7. I'm not sure why I kept pushing through this book, but I was able to finish it. There was nothing wrong with the writing. I think Robert Morgan is a wonderful writer, however, I hated the way this book was put together. It was so dis-jointed! It went back and forth, back and forth, back and forth- through the whole book. It was so hard to tell which time it was in and it wasn't chronological either. So, it is written with the main character Annie remembering the life of herself and her brother. [...]

    8. I read Morgan's earlier book, Gap Creek, during the summer. I read my way into the Blue Ridge Mountains of Virginia and North Carolina, into the lives of those living there in the early 20th century, especially Julie and Hank Richards. Written through the voice of Julie, this book lulled me into the everyday-ness of their lives, the good days and the very bad days. The book was lyrical, poetic at times and thoroughly engrossing.The Road from Gap Creek is new and an equally satisfying sequel. We [...]

    9. Full disclosure, Robert Morgan was my first creative writing professor and academic adviser in college. After the passage of many years, I met him at the Millbrook (NY) Literary festival. I had read Gap Creek and his collection of short stories, The Balm of Gilead Tree, and knew of his many other works that I hadn't read but should. I had long admired him for staking out and then exploring in minutest detail a specific literary and physical territory -- the Mountain South. The Road from Gap Cree [...]

    10. I loved Gap Creek, except for the ending. This one picks up where that one left off, a few years later, and continues with the story of Julie and Hank, as told through the eyes of their daughter, Annie. This is so good I know I will read it over again in a few years. It tells so many of the domestic routines of a family trying to survive. It reminds me of stories I heard from my mother and grandmother. This goes in my top ten books!

    11. This book was OK, but not great. The Richards family are poor, but honest, hardworking, good Christian people. They are emotionally undemonstrative and seem to have almost no inner lives or thoughts. Their lives are just one damn thing after another. This doesn't make for a compelling story. I just couldn't get interested in the narrator, Annie Richards, whose name we don't learn until well into the book, and although the central plot point in the book is the family tragedy of the death of favor [...]

    12. The best book I’ve read this year. Actually, the best book I’ve read in several years. While it is historical fiction about the Great Depression and WWII, it isn’t action and adventure and thrilling tales. It’s a quiet tale of ordinary people trying to make a living and survive in rural North Carolina. And it includes a wonderful dog story – “Old Pat” was a little like Lassie, Rin-Tin-Tin and Old Yeller rolled into one extremely smart German Shepherd.The book starts with an army of [...]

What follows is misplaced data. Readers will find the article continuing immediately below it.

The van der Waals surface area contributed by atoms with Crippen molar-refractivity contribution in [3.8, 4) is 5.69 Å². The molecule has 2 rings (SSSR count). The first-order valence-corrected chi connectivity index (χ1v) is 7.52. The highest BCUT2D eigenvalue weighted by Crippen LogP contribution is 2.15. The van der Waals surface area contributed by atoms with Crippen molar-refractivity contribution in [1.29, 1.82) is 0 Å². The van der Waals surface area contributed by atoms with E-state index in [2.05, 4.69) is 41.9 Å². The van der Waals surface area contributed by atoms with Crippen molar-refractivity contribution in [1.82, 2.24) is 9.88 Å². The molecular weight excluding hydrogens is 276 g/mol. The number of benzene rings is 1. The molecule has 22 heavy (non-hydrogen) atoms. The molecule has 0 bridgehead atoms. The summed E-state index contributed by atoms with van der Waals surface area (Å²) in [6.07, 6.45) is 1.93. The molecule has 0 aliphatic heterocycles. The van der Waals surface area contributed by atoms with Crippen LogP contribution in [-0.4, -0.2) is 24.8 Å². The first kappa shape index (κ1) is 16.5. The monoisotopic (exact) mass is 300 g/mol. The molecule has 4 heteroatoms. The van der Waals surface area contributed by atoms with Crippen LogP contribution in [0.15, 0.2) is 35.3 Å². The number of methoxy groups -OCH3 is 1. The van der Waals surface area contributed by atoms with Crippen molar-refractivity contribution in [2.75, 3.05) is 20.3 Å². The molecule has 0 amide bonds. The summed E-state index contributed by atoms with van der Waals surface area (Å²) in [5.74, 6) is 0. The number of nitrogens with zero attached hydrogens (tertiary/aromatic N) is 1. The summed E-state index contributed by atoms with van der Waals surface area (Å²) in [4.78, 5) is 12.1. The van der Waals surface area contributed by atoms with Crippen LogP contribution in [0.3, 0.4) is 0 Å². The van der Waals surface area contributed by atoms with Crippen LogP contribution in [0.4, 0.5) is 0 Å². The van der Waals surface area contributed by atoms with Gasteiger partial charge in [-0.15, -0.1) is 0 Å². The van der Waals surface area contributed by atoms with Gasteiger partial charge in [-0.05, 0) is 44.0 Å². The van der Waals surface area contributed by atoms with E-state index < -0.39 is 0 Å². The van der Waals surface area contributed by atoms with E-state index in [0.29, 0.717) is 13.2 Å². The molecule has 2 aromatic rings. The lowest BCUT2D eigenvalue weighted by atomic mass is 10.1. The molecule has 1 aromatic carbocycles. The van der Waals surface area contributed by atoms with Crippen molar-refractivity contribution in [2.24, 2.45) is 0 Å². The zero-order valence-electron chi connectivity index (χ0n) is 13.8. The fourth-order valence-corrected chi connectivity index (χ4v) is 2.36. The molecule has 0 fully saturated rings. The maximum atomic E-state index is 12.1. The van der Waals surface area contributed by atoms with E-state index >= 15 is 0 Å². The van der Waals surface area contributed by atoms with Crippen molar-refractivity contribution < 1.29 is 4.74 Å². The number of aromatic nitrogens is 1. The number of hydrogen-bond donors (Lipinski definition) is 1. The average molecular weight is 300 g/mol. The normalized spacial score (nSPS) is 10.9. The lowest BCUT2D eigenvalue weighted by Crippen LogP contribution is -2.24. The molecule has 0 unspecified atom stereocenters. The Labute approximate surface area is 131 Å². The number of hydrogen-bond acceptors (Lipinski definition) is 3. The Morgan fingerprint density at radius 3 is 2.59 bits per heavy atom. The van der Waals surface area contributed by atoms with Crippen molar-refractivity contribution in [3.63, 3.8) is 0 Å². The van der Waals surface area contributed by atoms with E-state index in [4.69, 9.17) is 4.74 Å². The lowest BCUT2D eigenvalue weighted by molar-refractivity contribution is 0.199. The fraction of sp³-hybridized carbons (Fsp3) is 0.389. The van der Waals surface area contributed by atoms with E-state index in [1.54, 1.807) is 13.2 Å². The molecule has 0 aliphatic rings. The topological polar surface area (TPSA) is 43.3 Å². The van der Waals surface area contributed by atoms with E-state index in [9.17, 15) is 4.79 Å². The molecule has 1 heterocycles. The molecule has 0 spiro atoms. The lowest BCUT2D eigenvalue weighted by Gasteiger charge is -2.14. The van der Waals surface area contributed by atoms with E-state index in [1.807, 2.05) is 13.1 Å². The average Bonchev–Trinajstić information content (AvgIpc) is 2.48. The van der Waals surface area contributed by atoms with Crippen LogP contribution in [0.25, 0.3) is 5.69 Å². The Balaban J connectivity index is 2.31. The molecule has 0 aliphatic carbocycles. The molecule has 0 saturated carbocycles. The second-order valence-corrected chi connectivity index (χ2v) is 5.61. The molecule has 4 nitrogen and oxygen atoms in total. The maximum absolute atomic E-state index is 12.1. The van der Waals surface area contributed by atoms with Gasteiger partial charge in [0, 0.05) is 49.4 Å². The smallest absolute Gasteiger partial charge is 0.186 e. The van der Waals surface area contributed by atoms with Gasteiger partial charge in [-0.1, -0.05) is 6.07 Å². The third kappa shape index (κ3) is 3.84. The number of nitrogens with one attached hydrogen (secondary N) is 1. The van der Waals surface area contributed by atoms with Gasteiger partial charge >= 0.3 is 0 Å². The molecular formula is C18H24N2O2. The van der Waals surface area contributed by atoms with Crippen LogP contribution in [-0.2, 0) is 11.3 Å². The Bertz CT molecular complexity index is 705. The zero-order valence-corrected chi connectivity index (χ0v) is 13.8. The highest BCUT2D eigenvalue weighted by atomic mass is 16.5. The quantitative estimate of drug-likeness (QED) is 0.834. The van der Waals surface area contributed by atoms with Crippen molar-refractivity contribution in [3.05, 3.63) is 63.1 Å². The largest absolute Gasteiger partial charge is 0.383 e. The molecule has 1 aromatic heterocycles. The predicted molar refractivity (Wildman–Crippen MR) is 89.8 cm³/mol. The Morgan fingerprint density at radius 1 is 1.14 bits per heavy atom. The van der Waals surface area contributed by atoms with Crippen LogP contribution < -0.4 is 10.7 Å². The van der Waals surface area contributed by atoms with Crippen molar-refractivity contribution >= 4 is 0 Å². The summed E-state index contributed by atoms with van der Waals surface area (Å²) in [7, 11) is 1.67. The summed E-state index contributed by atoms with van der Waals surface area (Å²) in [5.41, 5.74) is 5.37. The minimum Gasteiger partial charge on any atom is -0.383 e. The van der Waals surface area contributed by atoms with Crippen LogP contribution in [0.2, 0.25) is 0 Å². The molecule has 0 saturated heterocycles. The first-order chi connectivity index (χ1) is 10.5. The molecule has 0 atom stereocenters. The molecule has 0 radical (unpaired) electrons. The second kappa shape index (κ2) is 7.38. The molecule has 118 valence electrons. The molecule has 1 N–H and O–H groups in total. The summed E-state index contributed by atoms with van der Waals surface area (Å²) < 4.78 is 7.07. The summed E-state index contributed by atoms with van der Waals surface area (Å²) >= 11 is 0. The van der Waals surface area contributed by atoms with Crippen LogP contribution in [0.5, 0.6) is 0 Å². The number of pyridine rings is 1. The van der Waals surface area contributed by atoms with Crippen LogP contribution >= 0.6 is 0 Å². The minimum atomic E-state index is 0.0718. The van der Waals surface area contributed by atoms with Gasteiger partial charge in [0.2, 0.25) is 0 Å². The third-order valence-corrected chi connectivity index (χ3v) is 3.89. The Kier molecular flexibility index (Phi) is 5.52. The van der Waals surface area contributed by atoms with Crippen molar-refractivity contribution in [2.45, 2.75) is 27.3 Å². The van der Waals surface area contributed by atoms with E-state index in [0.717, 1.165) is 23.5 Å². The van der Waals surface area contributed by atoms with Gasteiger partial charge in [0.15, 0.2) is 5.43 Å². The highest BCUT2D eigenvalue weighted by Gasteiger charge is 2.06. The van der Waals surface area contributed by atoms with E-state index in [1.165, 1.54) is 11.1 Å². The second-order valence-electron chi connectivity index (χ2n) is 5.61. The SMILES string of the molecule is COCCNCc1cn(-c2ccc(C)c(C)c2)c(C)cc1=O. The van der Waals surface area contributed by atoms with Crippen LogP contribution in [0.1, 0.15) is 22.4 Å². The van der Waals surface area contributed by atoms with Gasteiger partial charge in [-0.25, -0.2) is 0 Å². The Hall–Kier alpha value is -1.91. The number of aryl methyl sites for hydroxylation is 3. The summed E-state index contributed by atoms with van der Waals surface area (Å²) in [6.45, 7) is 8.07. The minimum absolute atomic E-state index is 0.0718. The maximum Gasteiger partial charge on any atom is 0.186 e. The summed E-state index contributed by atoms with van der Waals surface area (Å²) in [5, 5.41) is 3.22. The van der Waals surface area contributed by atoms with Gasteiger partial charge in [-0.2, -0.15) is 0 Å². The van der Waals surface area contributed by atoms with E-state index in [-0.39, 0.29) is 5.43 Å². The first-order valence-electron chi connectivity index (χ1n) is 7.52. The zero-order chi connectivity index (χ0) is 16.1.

13. Robert Morgan's "Road from Gap Creek" will please those who love his depictions of Appalachian people who survive the onslaught of changes foisted upon them by national and international events. Or who are forever changed because of forces beyond their control. The novel shares characters from the old "backwoods" Gap Creek community forced by circumstance to move closer to the amenities and employment they need for survival. It is still an Appalachian culture, but it is like all rural cultures, [...]

    14. This story is the sequel to Gap Creek, told by the viewpoint of Hank and Julie's daughter Annie. The story opens as they receive the news that the youngest son of the family, Troy, has been killed in action overseas. As the family deals with their loss, Annie reflects back over the years since her family left Gap Creek,, from the 1920's, throughout the Great Depression, and the early years of World War II, and how the events of history touched their lives in the Appalachian region of North Carol [...]

    15. It takes a strong, sensitive man to find the perfect amount of tenderness to write from what feels like the heart of a woman. Told from Annie's perspective and in her voice, we begin with the death of Troy, her loved brother, and from there we learn of his life, his family, his passion for art and athletic nature. The story plays out beautifully with history, the Great Depression and WW II, in the backdrop, ordinary lives in the center, and we see as the story unfolds the various ways the people [...]

    16. This book centered on an interesting concept, but the writing fell flat. The narrator, Annie, tells a simple, but moving story of life in the North Carolina mountains during World War II and the Great Depression. The reader follows Annie and her family and friends through decades of hard times and their struggles to maintain an existence. Annie starts the tale as a young girl living in a simple cabin but the story quickly ends when Annie is around 30. Annie returns many times to certain events a [...]